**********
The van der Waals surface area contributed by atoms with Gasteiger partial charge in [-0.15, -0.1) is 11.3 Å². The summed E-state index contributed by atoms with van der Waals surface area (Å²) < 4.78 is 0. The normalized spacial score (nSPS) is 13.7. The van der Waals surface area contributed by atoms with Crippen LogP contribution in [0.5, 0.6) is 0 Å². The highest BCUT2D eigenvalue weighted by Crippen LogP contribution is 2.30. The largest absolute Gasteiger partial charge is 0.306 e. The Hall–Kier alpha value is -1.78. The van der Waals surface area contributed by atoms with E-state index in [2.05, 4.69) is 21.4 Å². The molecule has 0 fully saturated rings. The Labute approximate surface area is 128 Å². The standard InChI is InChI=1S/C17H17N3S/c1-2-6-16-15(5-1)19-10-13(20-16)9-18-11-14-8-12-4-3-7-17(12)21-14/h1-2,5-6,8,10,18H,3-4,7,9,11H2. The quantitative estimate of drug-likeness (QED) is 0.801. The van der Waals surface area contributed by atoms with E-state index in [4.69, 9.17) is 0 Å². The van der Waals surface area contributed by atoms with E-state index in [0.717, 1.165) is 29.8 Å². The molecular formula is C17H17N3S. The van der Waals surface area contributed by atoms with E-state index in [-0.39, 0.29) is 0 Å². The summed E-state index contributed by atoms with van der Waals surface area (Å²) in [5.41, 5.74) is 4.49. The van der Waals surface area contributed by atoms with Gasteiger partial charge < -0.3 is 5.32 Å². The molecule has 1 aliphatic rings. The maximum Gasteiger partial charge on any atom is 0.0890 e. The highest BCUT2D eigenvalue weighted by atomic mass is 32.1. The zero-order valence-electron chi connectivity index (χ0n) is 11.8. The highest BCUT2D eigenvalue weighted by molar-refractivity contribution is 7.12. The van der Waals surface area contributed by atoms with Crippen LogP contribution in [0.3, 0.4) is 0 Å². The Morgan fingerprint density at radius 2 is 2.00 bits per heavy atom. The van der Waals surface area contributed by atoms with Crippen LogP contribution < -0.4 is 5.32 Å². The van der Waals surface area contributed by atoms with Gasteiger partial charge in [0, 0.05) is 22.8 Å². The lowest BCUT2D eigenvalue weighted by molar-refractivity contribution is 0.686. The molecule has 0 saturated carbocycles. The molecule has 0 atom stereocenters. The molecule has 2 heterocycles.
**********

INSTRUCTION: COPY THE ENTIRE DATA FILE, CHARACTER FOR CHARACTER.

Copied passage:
The van der Waals surface area contributed by atoms with Gasteiger partial charge in [-0.15, -0.1) is 11.3 Å². The summed E-state index contributed by atoms with van der Waals surface area (Å²) < 4.78 is 0. The normalized spacial score (nSPS) is 13.7. The van der Waals surface area contributed by atoms with Crippen LogP contribution in [0.5, 0.6) is 0 Å². The highest BCUT2D eigenvalue weighted by Crippen LogP contribution is 2.30. The largest absolute Gasteiger partial charge is 0.306 e. The Hall–Kier alpha value is -1.78. The van der Waals surface area contributed by atoms with E-state index in [2.05, 4.69) is 21.4 Å². The molecule has 0 fully saturated rings. The Labute approximate surface area is 128 Å². The standard InChI is InChI=1S/C17H17N3S/c1-2-6-16-15(5-1)19-10-13(20-16)9-18-11-14-8-12-4-3-7-17(12)21-14/h1-2,5-6,8,10,18H,3-4,7,9,11H2. The quantitative estimate of drug-likeness (QED) is 0.801. The van der Waals surface area contributed by atoms with E-state index in [4.69, 9.17) is 0 Å². The van der Waals surface area contributed by atoms with E-state index in [0.717, 1.165) is 29.8 Å². The molecular formula is C17H17N3S. The van der Waals surface area contributed by atoms with E-state index in [-0.39, 0.29) is 0 Å². The summed E-state index contributed by atoms with van der Waals surface area (Å²) in [5.41, 5.74) is 4.49. The van der Waals surface area contributed by atoms with Gasteiger partial charge < -0.3 is 5.32 Å². The molecule has 1 aliphatic rings. The maximum Gasteiger partial charge on any atom is 0.0890 e. The highest BCUT2D eigenvalue weighted by atomic mass is 32.1. The zero-order valence-electron chi connectivity index (χ0n) is 11.8. The highest BCUT2D eigenvalue weighted by molar-refractivity contribution is 7.12. The van der Waals surface area contributed by atoms with Crippen LogP contribution in [0.3, 0.4) is 0 Å². The Morgan fingerprint density at radius 2 is 2.00 bits per heavy atom. The van der Waals surface area contributed by atoms with Crippen LogP contribution < -0.4 is 5.32 Å². The van der Waals surface area contributed by atoms with Gasteiger partial charge in [0, 0.05) is 22.8 Å². The lowest BCUT2D eigenvalue weighted by molar-refractivity contribution is 0.686. The molecule has 0 saturated carbocycles. The molecule has 0 atom stereocenters. The molecule has 2 heterocycles.